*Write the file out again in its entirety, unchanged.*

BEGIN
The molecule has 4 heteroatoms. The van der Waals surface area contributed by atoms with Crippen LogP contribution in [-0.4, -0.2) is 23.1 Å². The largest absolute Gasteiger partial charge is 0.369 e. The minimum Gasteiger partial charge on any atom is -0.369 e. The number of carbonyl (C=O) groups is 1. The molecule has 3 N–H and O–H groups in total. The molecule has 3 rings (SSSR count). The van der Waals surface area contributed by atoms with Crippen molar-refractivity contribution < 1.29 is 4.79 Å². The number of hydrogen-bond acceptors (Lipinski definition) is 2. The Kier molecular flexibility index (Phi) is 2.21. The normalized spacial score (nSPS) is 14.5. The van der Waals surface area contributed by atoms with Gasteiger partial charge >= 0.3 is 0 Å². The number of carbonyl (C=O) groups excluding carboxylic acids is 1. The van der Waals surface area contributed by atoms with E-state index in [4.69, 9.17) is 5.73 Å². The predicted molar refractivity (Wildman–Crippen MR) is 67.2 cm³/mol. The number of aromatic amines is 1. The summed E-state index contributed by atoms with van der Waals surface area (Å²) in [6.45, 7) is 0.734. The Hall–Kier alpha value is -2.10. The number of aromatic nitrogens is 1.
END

The molecule has 4 heteroatoms. The van der Waals surface area contributed by atoms with Crippen LogP contribution in [-0.4, -0.2) is 23.1 Å². The largest absolute Gasteiger partial charge is 0.369 e. The minimum Gasteiger partial charge on any atom is -0.369 e. The number of carbonyl (C=O) groups is 1. The molecule has 3 N–H and O–H groups in total. The molecule has 3 rings (SSSR count). The van der Waals surface area contributed by atoms with Crippen molar-refractivity contribution < 1.29 is 4.79 Å². The number of hydrogen-bond acceptors (Lipinski definition) is 2. The Kier molecular flexibility index (Phi) is 2.21. The normalized spacial score (nSPS) is 14.5. The van der Waals surface area contributed by atoms with Gasteiger partial charge >= 0.3 is 0 Å². The number of carbonyl (C=O) groups excluding carboxylic acids is 1. The van der Waals surface area contributed by atoms with E-state index in [4.69, 9.17) is 5.73 Å². The predicted molar refractivity (Wildman–Crippen MR) is 67.2 cm³/mol. The number of aromatic amines is 1. The summed E-state index contributed by atoms with van der Waals surface area (Å²) in [6.45, 7) is 0.734. The Hall–Kier alpha value is -2.10. The number of aromatic nitrogens is 1.